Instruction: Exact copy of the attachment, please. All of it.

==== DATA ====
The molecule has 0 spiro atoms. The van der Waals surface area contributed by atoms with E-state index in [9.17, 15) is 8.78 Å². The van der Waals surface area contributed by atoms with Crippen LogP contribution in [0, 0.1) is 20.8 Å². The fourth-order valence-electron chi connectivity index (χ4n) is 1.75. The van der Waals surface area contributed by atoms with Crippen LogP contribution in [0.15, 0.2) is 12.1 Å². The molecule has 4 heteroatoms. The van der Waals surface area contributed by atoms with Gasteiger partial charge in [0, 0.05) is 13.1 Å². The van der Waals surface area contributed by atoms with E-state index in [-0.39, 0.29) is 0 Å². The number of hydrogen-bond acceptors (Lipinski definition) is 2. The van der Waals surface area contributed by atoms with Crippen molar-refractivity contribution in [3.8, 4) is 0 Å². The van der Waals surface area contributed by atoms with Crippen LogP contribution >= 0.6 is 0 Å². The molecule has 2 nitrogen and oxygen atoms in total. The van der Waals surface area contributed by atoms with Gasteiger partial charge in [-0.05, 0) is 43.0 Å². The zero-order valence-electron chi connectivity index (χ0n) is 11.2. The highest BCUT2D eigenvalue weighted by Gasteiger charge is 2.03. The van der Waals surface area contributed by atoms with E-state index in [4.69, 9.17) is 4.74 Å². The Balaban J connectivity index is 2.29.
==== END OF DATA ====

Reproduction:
The molecule has 0 spiro atoms. The van der Waals surface area contributed by atoms with E-state index in [9.17, 15) is 8.78 Å². The van der Waals surface area contributed by atoms with Crippen LogP contribution in [0, 0.1) is 20.8 Å². The fourth-order valence-electron chi connectivity index (χ4n) is 1.75. The van der Waals surface area contributed by atoms with Crippen LogP contribution in [0.15, 0.2) is 12.1 Å². The molecule has 4 heteroatoms. The van der Waals surface area contributed by atoms with Gasteiger partial charge in [0, 0.05) is 13.1 Å². The van der Waals surface area contributed by atoms with E-state index in [-0.39, 0.29) is 0 Å². The number of hydrogen-bond acceptors (Lipinski definition) is 2. The van der Waals surface area contributed by atoms with Crippen molar-refractivity contribution in [3.8, 4) is 0 Å². The van der Waals surface area contributed by atoms with Crippen LogP contribution >= 0.6 is 0 Å². The molecule has 2 nitrogen and oxygen atoms in total. The van der Waals surface area contributed by atoms with Gasteiger partial charge in [-0.05, 0) is 43.0 Å². The zero-order valence-electron chi connectivity index (χ0n) is 11.2. The highest BCUT2D eigenvalue weighted by Gasteiger charge is 2.03. The van der Waals surface area contributed by atoms with E-state index in [4.69, 9.17) is 4.74 Å². The Balaban J connectivity index is 2.29.